Autistic 11-year-old discovers innate talent

Stephanie Bertholdo


Jakob Crowe may not have spoken his first word until he was 3 years old, but music certainly speaks to him.

Jakob is an 11-year-old musician who is making his mark at A.E. Wright Middle School in Calabasas as the youngest student to join the school’s jazz band and wind ensemble. He and his family live in Agoura Hills.

Diagnosed with autism at the age of 2, Jakob spent many years learning to talk.

While Jakob struggles with nuanced communication, he has no problem expressing an emotional range in his music, says his mother, Bonnie Weinstein-Crowe.

On June 5, Jakob and his band mates performed at Disneyland. He was also chosen as a finalist for A.E. Wright’s Director’s Award for his performance of Eugene Bozza’s “Aria.”

Weinstein-Crowe says that there are many misconceptions about what children with autism can and cannot achieve.

“My son did not talk until he was 3 years old, and then he barely spoke sentences for several years,” Weinstein-Crowe said. “When he was little, in fact, they told me they didn’t think he’d ever talk and would never have a normal life. Jakob has worked so hard over the years . . . and now he’s thriving at A.E. Wright.”

Jakob attends all mainstream classes at the school, is a straight-A student, made the honor roll this year and will participate in the gifted program next year, Weinstein-Crowe said.

“I credit not only my son’s determination and hard work but also music and the kindness and compassion of his band mates as the reason he’s thriving so.”

Weinstein-Crowe says that Jakob communicates best when spoken to in very concrete terms rather than being addressed by open-ended questions.

Ashley Suhr, the music teacher at the school, said she was amazed at the maturity and emotional depth of the solo Jakob performed.

“Jakob is a talented musician who is not afraid to take risks,” Suhr said. “He is a great improviser and loves playing solos in jazz band.” She added that Jakob is a focused musician “although he also loves to tell a good joke or share a funny story.”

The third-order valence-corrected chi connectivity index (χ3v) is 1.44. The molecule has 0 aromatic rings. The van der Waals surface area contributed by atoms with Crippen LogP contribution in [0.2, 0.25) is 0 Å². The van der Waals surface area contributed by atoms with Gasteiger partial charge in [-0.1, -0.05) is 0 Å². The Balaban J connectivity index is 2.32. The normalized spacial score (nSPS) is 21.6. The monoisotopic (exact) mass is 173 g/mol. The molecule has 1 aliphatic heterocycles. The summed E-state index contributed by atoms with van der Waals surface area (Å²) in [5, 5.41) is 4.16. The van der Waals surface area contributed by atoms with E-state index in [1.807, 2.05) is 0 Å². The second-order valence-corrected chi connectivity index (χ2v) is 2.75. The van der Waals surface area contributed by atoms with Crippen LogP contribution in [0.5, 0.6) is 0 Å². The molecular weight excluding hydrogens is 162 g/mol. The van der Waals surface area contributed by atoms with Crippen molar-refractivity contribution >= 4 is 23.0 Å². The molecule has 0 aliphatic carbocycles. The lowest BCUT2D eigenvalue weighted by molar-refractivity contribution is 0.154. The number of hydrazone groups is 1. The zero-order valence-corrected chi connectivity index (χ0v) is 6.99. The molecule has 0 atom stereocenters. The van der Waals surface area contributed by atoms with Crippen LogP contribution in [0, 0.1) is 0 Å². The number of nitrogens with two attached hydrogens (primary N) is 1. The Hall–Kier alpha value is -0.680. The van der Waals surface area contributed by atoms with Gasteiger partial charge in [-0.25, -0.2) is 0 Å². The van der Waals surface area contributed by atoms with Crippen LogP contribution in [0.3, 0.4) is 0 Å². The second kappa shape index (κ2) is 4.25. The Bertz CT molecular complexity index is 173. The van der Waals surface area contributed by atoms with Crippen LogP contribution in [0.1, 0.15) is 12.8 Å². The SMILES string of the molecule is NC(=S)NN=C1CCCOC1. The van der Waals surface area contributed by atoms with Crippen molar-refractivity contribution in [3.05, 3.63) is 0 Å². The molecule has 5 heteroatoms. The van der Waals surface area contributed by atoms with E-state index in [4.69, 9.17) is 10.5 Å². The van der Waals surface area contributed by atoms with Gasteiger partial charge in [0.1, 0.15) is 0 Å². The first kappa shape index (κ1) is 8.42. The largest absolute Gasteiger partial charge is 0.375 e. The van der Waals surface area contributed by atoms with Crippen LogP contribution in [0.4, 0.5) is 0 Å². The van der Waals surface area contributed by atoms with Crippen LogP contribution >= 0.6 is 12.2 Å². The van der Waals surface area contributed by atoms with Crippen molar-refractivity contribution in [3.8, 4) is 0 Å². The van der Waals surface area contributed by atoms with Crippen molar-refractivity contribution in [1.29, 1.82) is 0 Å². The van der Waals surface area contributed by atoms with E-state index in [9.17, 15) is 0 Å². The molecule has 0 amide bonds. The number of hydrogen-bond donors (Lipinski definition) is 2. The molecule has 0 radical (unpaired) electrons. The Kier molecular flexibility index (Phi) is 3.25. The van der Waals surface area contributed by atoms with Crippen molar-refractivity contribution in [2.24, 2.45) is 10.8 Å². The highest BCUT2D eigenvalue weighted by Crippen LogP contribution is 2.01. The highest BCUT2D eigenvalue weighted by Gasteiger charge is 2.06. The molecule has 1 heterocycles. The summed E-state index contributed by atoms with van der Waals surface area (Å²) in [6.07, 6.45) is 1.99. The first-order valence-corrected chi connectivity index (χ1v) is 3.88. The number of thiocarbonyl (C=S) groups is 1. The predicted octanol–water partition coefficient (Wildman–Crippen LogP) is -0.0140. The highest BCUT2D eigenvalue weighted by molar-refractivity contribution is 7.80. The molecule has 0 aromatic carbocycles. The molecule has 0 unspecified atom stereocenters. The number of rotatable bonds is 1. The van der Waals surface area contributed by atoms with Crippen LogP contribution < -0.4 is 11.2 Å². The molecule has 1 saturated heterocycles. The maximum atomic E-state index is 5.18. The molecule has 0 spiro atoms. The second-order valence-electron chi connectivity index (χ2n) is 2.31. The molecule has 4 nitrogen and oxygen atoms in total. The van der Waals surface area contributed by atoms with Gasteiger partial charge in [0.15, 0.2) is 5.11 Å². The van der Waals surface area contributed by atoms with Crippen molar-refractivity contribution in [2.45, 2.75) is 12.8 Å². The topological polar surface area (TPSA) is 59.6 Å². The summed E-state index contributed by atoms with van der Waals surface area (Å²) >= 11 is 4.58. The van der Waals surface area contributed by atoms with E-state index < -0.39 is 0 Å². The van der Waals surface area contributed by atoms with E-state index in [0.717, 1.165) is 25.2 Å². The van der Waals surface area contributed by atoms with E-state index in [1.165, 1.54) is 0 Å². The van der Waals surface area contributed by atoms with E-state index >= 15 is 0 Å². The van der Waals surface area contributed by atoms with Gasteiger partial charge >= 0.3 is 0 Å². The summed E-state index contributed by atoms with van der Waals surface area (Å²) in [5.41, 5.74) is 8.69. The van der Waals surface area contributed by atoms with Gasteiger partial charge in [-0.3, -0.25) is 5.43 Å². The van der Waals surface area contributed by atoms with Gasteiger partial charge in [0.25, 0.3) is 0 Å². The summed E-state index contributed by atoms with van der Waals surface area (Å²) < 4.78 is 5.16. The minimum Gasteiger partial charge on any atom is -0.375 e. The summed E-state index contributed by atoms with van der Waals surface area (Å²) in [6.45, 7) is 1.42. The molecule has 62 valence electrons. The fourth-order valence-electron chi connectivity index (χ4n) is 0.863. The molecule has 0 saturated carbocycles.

Jakob said that music makes him “feel good.”

“I like to play music,” Jakob said. “I’m good, they tell me.”

Jakob’s musical talent started to become apparent at the age of 7 when he taught himself to read music. He started taking alto sax lessons two years ago.

Weinstein-Crowe said that the best way to raise awareness about autism and give parents hope that a child diagnosed with autism can thrive was to share her son’s story.

“The music thing has been a total godsend,” Weinstein-Crowe said. “Things were so hard before. . . . Jakob didn’t have friends. He was very quiet.” Jakob’s band mates, she said, are very protective of him and give him support during class and practice.

“They all pat him on the back and say ‘good job,’” WeinsteinCrowe said.

Children with autism often hyper-focus on different things, she said. The focus on music has been a great outlet for Jakob, but the perfectionism autistic children strive for can sometimes go too far.

“It can make life hard,” she said. “Most parents pressure their children (to focus) and do well. I have to do the opposite. Part of our job as a family is to tell (Jakob) it is okay to make a mistake. The stress level is high for autistic kids.”

To help reduce stress, Jakob has a therapy dog, a Shih Tzu named Cuddles that has a calming effect on him and provides him with a safe way to show affection. WeinsteinCrowe says that children with autism don’t have to worry about social rules with dogs.

Another misconception that Weinstein-Crowe wants to dispel is that autistic children don’t like to be touched. She said that while Jakob’s autism presents itself through social challenges, he has no issue with being hugged and is a “very smiley” child.

Besides his love of music Jakob participates on the Special Olympics golf team.

“So many parents out there will be getting the same diagnosis and grim words that I received back when Jakob was little,” WeinsteinCrowe said. “I just want others to know not to limit your child.

“He worked hard his whole life to fit in and to control the many challenges he’s had because he’s on the (autism) spectrum. It’s the kindness and understanding of others, that help him most in his quest to thrive and fit in.”


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